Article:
This essay extends Barbara Biesecker’s rhetorical concept of “lines of intelligibility” as a point of inquiry by revisiting Michel Foucault’s analysis of the institutionalization of madness during the Classical period of the mid-17th century to 18th century. The essay attempts to locate the ways in which lines of intelligibility constitute our perception by forming a grid of representation and recognition. The essay first attends to Foucault’s “The Great Confinement” in History of Madness, and critically demonstrates the ways in which the representations of madness interpellated the perception of madness as misery. It argues that this shift in the system of recognition constituted new meanings of madness that ultimately determined the experience of madness itself. The essay then interrogates how the lines drawn between madness and reason operate. With a critical reading of the Cartesian skepticism discussed by Foucault at the beginning of the chapter, the essay depicts madness as an idea that emerged through delineating the limits of reason. Also, by illustrating the ways in which reason appropriates unreason as its exterior, it argues that power for Foucault holds productive dimensions. Finally, the essay reattends to “The Great Confinement” and attempts to clarify the power of lines that constitute the categories of reason and unreason by forming a grid of making sense. By visualizing a particular arrangement of lines that constituted a particular experience of madness, the essay hopes to reveal the rhetoric of “lines of intelligibility” that regulates what can be represented and perceived within a particular system of recognition.
In recent years, the fields of human sciences have witnessed growing interests in understanding the elusive nature of matters and the porous process of materialization. In response to the new intellectual trend that is often labeled “new materialism,” this paper critically argues that “Android Lincoln,” the prototype of audio-animatronics that Walt Disney invented in 1964, can be best understood as an “anthropomorphic machine of rhetoric”: it literally embodies a new materialist conception of human-speaking practice. Viewing the apparatus as a mechanical chimera that materializes humans’ technē of speech, this paper marks a first step toward a genealogy of the mechanical embodiment of rhetoric and promotes a theoretical reconfiguration of the relationship among rhetoric, materiality, and culture.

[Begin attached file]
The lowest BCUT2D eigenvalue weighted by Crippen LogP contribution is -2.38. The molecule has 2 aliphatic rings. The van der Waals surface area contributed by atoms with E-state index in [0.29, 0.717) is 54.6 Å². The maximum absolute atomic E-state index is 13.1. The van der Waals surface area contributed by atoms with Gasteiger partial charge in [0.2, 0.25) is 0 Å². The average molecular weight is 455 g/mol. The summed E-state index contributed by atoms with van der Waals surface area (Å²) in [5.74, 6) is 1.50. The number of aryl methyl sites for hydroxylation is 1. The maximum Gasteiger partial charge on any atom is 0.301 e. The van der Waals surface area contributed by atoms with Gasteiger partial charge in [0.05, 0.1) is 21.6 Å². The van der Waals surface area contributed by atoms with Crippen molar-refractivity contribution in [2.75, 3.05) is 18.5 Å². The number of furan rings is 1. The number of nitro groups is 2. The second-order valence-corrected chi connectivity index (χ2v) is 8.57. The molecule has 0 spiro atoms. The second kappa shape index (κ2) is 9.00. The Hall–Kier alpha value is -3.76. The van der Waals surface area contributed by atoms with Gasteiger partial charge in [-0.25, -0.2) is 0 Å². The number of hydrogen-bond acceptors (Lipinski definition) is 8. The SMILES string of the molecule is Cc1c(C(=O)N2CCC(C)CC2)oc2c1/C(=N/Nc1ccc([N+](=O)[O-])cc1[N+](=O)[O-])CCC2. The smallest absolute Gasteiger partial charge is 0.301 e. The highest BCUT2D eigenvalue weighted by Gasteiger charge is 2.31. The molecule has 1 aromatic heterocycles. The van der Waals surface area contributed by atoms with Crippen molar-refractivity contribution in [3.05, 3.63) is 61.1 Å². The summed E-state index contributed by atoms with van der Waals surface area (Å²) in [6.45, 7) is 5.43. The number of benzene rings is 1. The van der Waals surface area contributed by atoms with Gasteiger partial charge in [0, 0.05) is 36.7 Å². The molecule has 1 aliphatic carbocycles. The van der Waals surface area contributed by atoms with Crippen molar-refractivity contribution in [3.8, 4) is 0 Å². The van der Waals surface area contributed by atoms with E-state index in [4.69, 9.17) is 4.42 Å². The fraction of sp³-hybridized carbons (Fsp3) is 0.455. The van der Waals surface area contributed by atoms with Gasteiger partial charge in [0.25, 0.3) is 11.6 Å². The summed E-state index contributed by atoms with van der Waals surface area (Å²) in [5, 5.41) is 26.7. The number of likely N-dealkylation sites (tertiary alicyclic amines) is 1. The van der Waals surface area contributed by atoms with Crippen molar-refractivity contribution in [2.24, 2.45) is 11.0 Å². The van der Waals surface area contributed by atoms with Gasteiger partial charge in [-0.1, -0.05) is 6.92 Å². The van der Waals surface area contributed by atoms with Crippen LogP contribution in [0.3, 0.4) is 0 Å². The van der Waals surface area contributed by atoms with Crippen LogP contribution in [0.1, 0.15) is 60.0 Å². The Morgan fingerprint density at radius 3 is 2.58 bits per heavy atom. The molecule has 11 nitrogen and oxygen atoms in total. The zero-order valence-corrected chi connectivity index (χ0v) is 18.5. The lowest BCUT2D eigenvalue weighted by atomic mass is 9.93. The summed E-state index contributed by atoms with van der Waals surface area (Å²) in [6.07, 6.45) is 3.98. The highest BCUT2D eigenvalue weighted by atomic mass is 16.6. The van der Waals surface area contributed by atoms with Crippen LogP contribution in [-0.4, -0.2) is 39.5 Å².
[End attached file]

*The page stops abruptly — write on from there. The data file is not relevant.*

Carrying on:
This paper revisits rhetorical scholars’ academic controversy on Richard Nixon’s 1969 “Vietnamization” address to explore the agential ethics of rhetorical criticism. Reviewing different theoretical positions of ethical criticism in the field of rhetorical studies and offering a close textual analysis of Nixon’s address, this paper argues that rhetorical studies needs to encounter a possibility of the paradoxical articulation of ethics, responsibility, and war. This new approach to the ethics of rhetorical criticism, which uses Jacques Derrida’s deconstuctive theory as a frame of reference to reanimate rhetorical agencies, reveals how the idea of the “ethics in the state of war” can enhance radical transformation of rhetorical scholar’s subjectivity and practice.
Coaching is increasingly regarded as a useful method for personal growth and professional achievement. It is now an industry, and it has experienced significant growth especially in the last decade. Whereas academic inquiry into coaching can be interdisciplinary, the present paper studies coaching as a collaborative narrative practice carried out between two individuals. This study is based on dialogic analysis of recorded and transcribed data from an actual coaching session. Specifically, this paper analyzes how metaphor (re)shapes the way in which narratives unfold, contributing to the collaborative and interactive transformation of a story. That is, this paper sheds light on the way in which metaphor can create a pivotal point at which collaborative narratives expand and allow for (re)creating a meaningful story.